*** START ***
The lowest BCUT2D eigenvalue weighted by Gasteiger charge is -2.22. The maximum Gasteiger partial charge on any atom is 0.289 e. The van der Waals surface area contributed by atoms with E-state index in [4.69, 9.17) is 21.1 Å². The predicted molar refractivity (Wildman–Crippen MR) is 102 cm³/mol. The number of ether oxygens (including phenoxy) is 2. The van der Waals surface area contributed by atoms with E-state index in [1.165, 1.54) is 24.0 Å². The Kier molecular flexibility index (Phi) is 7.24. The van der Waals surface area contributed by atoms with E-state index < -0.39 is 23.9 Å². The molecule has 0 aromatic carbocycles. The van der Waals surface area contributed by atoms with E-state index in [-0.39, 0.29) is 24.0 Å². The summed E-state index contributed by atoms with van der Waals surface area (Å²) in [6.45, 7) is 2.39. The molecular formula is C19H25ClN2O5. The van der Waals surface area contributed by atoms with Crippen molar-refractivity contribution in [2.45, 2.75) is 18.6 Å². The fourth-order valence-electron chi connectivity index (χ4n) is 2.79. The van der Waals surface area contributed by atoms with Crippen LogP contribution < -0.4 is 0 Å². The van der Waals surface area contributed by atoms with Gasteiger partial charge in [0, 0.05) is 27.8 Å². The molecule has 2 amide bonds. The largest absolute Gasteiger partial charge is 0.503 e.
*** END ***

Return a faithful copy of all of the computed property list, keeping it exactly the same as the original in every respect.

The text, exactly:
The lowest BCUT2D eigenvalue weighted by Gasteiger charge is -2.22. The maximum Gasteiger partial charge on any atom is 0.289 e. The van der Waals surface area contributed by atoms with E-state index in [4.69, 9.17) is 21.1 Å². The predicted molar refractivity (Wildman–Crippen MR) is 102 cm³/mol. The number of ether oxygens (including phenoxy) is 2. The van der Waals surface area contributed by atoms with E-state index in [1.165, 1.54) is 24.0 Å². The Kier molecular flexibility index (Phi) is 7.24. The van der Waals surface area contributed by atoms with E-state index < -0.39 is 23.9 Å². The molecule has 0 aromatic carbocycles. The van der Waals surface area contributed by atoms with E-state index in [-0.39, 0.29) is 24.0 Å². The summed E-state index contributed by atoms with van der Waals surface area (Å²) in [6.45, 7) is 2.39. The molecular formula is C19H25ClN2O5. The van der Waals surface area contributed by atoms with Crippen molar-refractivity contribution in [2.45, 2.75) is 18.6 Å². The fourth-order valence-electron chi connectivity index (χ4n) is 2.79. The van der Waals surface area contributed by atoms with Crippen LogP contribution < -0.4 is 0 Å². The van der Waals surface area contributed by atoms with Gasteiger partial charge in [0, 0.05) is 27.8 Å². The molecule has 2 amide bonds. The largest absolute Gasteiger partial charge is 0.503 e.